Which of These Discount Retailers Is the Best Buy?
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The discount retailer landscape is dominated by three companies in the United States. These companies have had great runs since the 2008 recession, with some trading at price-to-earnings ratios higher than their historical averages. While many discount retailers do pay dividends to shareholders, and grow them at double-digit percentages on an annual basis, some of these companies dividend yields trail the broader market. Here are 3 high-quality companies, and their value propositions:
Wal-Mart (NYSE: WMT) is the king of retailers in the United States. With a market capitalization of $230 billion and annual revenues of more than $460 billion, Wal-Mart is one of America’s juggernaut companies. Wal-Mart has more than 2 million employees and operates more than 10,000 stores in over 25 countries. Although its stock is off its 2-year high of $75 per share, shares are up more than 27% since the beginning of 2010. Wal-Mart was trading at a trailing P/E ratio of 11 in July 2011, but after its run up, now trades at a trailing P/E of more than 14. Wal-Mart showed solid growth in net sales of almost 6% in 2012. Analysts expect $4.92 in earnings for fiscal 2013, representing growth of almost 10%. Wal-Mart has grown its dividend by 12% percent annually over the last five years, but its current yield of only 2.3% is likely to deter many income investors.
Target (NYSE: TGT) is a $40 billion company that competes directly with Wal-Mart. Target appears to be slightly cheaper than Wal-Mart with a lower P/E ratio of 13.5, and a lower price-to-book ratio of 2.5. In November, Target reported adjusted earnings per share of $0.90, up 4.3% from the third quarter 2011. Target also provided fourth quarter earnings guidance of $1.64-$1.74. At current prices, Target is trading at between 13 and 14 times 2012 earnings including its expected fourth quarter results. Target’s growth expectations are fueled by its first store openings in Canada, to be completed in 2013. Target has an outstanding dividend history, having more than doubled its dividend since 2008. Still, the yield is on par with Wal-Mart’s, of roughly 2.3%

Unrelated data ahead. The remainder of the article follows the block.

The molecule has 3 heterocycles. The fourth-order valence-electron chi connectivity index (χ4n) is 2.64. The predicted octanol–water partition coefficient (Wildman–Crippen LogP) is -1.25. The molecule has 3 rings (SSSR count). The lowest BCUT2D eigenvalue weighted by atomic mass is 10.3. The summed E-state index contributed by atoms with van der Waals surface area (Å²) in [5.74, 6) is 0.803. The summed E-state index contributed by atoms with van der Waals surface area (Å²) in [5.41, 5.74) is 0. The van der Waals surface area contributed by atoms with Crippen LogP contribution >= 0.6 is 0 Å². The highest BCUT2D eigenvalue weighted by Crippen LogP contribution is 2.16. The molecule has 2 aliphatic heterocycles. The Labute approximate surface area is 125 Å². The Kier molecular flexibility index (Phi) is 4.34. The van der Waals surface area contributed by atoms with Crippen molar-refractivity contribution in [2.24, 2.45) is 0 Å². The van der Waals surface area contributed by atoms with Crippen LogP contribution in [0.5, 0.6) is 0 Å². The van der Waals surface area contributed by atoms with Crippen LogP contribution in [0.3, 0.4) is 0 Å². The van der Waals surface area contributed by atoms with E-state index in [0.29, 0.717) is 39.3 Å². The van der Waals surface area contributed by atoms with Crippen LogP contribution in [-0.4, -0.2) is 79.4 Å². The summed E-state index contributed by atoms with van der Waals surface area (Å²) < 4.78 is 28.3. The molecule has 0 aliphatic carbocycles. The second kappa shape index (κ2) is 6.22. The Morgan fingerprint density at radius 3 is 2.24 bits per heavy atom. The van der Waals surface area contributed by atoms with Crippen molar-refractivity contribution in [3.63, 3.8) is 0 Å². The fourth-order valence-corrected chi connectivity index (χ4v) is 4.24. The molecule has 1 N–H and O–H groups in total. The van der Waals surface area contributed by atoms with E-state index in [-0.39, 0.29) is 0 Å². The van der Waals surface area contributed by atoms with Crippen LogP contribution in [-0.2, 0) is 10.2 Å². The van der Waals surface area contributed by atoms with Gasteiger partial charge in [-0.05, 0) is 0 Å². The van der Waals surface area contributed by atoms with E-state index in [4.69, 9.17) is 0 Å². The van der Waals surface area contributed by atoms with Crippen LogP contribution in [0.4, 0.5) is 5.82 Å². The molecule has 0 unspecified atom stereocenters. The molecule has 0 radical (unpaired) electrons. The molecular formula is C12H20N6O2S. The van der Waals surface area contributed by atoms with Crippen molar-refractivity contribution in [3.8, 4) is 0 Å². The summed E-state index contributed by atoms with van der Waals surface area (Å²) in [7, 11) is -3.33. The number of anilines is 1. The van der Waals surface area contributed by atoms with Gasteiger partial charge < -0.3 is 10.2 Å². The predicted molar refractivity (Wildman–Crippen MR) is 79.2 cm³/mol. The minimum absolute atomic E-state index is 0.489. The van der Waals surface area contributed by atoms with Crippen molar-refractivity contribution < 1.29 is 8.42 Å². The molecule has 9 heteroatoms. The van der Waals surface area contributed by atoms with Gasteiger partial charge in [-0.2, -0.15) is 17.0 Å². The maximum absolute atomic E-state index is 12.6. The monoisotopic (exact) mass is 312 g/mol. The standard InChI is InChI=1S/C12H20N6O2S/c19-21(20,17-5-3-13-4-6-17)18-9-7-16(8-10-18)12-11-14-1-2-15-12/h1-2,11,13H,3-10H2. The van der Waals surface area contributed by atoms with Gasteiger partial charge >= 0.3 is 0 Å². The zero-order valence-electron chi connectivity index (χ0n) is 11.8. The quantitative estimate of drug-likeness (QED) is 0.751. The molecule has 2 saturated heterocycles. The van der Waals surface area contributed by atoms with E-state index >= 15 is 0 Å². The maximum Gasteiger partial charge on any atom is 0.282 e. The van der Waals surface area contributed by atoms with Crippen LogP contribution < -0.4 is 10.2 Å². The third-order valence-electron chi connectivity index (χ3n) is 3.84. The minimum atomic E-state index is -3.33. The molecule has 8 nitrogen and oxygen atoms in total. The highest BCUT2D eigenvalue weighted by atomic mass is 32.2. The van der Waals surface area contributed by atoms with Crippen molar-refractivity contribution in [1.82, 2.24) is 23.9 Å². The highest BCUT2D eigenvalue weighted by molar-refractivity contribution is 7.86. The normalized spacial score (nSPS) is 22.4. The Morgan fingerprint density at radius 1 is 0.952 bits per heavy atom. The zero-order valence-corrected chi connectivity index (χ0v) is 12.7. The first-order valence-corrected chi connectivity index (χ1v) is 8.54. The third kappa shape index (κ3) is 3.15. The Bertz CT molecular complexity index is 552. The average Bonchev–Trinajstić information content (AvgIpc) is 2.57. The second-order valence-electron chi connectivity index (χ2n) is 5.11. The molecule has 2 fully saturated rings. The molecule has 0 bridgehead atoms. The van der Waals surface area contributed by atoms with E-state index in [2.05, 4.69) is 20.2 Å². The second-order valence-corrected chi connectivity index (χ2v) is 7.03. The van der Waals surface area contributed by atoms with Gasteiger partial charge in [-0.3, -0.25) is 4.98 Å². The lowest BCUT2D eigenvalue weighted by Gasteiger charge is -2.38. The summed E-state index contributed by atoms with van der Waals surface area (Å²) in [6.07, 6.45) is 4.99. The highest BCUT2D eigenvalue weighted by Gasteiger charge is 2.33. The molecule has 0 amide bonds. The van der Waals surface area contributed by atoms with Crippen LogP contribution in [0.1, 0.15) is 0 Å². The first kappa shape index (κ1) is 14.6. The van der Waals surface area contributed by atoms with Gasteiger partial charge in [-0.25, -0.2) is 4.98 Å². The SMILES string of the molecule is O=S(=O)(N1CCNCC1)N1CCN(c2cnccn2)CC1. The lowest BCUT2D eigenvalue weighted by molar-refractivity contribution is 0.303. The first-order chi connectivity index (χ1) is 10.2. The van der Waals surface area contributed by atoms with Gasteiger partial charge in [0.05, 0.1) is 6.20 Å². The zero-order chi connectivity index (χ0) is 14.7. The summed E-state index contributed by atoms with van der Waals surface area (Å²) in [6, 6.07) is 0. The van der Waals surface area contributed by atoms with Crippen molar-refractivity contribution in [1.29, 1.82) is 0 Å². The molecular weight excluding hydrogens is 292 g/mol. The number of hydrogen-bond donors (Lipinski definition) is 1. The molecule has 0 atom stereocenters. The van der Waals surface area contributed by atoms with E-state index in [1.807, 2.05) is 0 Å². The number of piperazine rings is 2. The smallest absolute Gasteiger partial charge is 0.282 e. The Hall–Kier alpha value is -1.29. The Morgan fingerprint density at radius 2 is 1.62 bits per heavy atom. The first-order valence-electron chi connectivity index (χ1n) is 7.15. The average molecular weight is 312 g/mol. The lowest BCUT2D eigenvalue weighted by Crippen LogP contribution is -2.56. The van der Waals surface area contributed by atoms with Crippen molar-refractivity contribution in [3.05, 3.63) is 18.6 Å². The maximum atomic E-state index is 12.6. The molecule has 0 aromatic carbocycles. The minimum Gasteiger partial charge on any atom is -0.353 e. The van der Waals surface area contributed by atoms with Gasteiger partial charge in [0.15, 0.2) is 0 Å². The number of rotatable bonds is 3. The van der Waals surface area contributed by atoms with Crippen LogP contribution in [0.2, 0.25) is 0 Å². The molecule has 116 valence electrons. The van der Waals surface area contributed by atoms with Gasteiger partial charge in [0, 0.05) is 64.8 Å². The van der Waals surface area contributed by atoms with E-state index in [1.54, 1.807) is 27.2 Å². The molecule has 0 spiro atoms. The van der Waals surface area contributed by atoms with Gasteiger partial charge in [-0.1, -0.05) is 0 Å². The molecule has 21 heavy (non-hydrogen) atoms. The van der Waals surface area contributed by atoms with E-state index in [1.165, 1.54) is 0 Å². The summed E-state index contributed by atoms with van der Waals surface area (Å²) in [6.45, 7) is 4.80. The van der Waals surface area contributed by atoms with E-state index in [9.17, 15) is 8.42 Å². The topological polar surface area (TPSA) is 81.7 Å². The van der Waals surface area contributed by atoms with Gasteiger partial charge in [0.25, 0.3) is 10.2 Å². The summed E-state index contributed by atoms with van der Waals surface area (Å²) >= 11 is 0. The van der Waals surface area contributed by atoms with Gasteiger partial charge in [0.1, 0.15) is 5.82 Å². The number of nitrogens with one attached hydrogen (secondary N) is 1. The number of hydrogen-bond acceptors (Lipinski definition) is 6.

Costco (NASDAQ: COST) has had solid growth in sales and earnings since the financial crisis and even better share price performance. The stock has increased more than 70% since the beginning of 2010. Even though Costco’s net sales and net income have grown 8% and 7.7%, respectively, over the last four years, the stock now trades at a trailing P/E ratio of almost 25. Costco has nearly doubled its dividend since 2008, but because of the dramatic surge in the company’s stock price, its current yield is barely more than 1%. Investors may be wise to wait for a better entry point for Costco, as the company is trading at a forward P/E ratio of more than 20.
Each of these three companies has provided investors solid growth in net sales and earnings. In addition, Wal-Mart, Target, and Costco have provided investors double-digit percentage dividend growth. At the same time, shares of each of these stocks have enjoyed big run-ups over the past few years. Wal-Mart and Target appear to be fairly valued, with Costco getting a clear valuation premium to its peers. I'm waiting for a more attractive entry point before buying stock in any of these three companies. In particular, investors of Costco should monitor the company’s performance going forward to ensure its growth keeps up with the high expectations imbedded in its stock price.
Robert Ciura has no position in any stocks mentioned. The Motley Fool recommends Costco Wholesale. The Motley Fool owns shares of Costco Wholesale. Try any of our Foolish newsletter services free for 30 days. We Fools may not all hold the same opinions, but we all believe that considering a diverse range of insights makes us better investors. The Motley Fool has a disclosure policy. Is this post wrong? Click here. Think you can do better? Join us and write your own!